The brain then interprets these two images together, and thus 3D perspective as we know it is born. The Oakes twins have created a machine that separates the images projected from each eye so the user can scan the world with one eye and draw it with the other, as if tracing onto reality. The results are remarkably realistic drawings which seem to appear effortlessly.
Recently in depth perception Category
"Using multiple layers of clear glass, Canada based David Spriggs and Chinese born Xia Xiaowan, transform flat artwork into 3D sculptures. Viewers are treated to different shifting perspectives of the works based on where they stand in the art space. Spriggs work revolves around powerful explosive imagery, often resembling storms, cosmic blasts or firework like explosions. Xiawan's "spatial paintings," which often feature distorted figures, are drawn individually using colored pencil on tinted glass. Only when these pieces are combined on their floor racks do the images create the whole hologram like effect."
"I received a letter that ends, as far as I am concerned, the discussion about 3D. It doesn't work with our brains and it never will.
The notion that we are asked to pay a premium to witness an inferior and inherently brain-confusing image is outrageous. The case is closed."
Based on what we know about depth perception and the brain, do you agree with Roger?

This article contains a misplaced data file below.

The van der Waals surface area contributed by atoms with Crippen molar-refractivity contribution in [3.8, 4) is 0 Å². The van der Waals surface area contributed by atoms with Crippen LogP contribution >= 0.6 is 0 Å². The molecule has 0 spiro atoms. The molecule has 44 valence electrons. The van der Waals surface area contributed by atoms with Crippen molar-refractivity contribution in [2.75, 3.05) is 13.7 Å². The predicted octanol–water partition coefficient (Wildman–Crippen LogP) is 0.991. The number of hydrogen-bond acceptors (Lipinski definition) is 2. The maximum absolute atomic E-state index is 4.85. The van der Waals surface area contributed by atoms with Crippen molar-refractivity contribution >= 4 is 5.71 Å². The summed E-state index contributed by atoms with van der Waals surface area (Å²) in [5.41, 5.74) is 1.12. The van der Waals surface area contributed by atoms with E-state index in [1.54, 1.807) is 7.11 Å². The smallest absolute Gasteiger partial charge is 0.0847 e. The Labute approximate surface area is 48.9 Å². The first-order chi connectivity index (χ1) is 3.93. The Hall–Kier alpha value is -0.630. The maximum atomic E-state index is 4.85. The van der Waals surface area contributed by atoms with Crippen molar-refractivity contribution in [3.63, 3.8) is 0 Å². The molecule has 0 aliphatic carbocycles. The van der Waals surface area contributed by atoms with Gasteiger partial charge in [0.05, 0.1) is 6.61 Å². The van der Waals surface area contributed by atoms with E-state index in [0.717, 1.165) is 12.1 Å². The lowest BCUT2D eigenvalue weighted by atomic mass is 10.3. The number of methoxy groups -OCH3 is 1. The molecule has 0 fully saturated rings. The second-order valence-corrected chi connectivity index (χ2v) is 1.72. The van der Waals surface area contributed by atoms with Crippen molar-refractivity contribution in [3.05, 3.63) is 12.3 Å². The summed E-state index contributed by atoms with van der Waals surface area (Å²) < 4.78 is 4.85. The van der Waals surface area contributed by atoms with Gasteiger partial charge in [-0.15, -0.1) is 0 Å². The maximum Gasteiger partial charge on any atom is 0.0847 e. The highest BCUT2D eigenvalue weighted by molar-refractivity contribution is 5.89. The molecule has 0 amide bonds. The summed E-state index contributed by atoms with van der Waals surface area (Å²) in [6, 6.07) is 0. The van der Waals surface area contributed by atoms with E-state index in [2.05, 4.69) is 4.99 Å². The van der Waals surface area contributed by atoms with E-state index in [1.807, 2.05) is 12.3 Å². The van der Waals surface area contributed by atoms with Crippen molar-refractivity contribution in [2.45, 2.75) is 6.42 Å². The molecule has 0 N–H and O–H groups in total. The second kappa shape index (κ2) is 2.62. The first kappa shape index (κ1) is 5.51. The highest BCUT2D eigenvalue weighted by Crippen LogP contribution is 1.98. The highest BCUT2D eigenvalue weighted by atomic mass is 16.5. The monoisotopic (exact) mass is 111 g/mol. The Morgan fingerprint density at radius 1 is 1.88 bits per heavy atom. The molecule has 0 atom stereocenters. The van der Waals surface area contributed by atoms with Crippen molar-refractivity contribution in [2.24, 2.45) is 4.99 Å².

This is an interesting site that makes small pieces of foam board look like full size buildings. What do we know about our perceptual system that can explain how this happens?
"The idea that we live in a hologram probably sounds absurd, but it is a natural extension of our best understanding of black holes, and something with a pretty firm theoretical footing. It has also been surprisingly helpful for physicists wrestling with theories of how the universe works at its most fundamental level."
The two images below are widely available on the web but not attributed to any particular source. In the top image, do you perceive the balls as resting on the checkerboard in a diagonal line? But in the bottom image, as the three balls on the right floating, each a little higher than the one before?
How do 3D televisions work to 'fool' our visual system into believing a flat surface is mulitidimensional?